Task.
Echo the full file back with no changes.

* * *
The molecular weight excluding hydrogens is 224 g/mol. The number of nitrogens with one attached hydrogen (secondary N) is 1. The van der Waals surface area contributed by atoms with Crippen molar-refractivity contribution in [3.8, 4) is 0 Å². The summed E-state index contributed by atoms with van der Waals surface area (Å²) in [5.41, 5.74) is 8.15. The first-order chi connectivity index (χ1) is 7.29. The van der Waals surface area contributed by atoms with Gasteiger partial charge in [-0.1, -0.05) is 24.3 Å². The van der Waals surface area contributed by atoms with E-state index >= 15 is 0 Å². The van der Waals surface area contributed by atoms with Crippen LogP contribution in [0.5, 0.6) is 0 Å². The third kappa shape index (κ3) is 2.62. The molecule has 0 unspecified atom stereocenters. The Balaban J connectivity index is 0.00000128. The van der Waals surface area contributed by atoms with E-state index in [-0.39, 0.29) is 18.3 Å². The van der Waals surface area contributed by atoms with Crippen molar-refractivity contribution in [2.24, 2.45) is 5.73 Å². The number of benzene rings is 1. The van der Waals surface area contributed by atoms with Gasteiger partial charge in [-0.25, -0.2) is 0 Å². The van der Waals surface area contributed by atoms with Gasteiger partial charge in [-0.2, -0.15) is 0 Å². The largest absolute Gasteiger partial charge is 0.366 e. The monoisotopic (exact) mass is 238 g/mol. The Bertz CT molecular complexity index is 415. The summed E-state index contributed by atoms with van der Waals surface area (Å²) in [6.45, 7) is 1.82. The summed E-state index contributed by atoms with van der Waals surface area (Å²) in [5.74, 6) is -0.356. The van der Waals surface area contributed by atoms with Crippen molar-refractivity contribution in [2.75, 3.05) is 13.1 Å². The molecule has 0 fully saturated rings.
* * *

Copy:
The molecular weight excluding hydrogens is 224 g/mol. The number of nitrogens with one attached hydrogen (secondary N) is 1. The van der Waals surface area contributed by atoms with Crippen molar-refractivity contribution in [3.8, 4) is 0 Å². The summed E-state index contributed by atoms with van der Waals surface area (Å²) in [5.41, 5.74) is 8.15. The first-order chi connectivity index (χ1) is 7.29. The van der Waals surface area contributed by atoms with Gasteiger partial charge in [-0.1, -0.05) is 24.3 Å². The van der Waals surface area contributed by atoms with E-state index >= 15 is 0 Å². The van der Waals surface area contributed by atoms with Crippen LogP contribution in [0.5, 0.6) is 0 Å². The third kappa shape index (κ3) is 2.62. The molecule has 0 unspecified atom stereocenters. The Balaban J connectivity index is 0.00000128. The van der Waals surface area contributed by atoms with E-state index in [-0.39, 0.29) is 18.3 Å². The van der Waals surface area contributed by atoms with Crippen molar-refractivity contribution in [2.24, 2.45) is 5.73 Å². The number of benzene rings is 1. The van der Waals surface area contributed by atoms with Gasteiger partial charge in [-0.25, -0.2) is 0 Å². The van der Waals surface area contributed by atoms with Gasteiger partial charge in [-0.2, -0.15) is 0 Å². The largest absolute Gasteiger partial charge is 0.366 e. The monoisotopic (exact) mass is 238 g/mol. The Bertz CT molecular complexity index is 415. The summed E-state index contributed by atoms with van der Waals surface area (Å²) in [6.45, 7) is 1.82. The summed E-state index contributed by atoms with van der Waals surface area (Å²) in [5.74, 6) is -0.356. The van der Waals surface area contributed by atoms with Crippen molar-refractivity contribution in [2.75, 3.05) is 13.1 Å². The molecule has 0 fully saturated rings.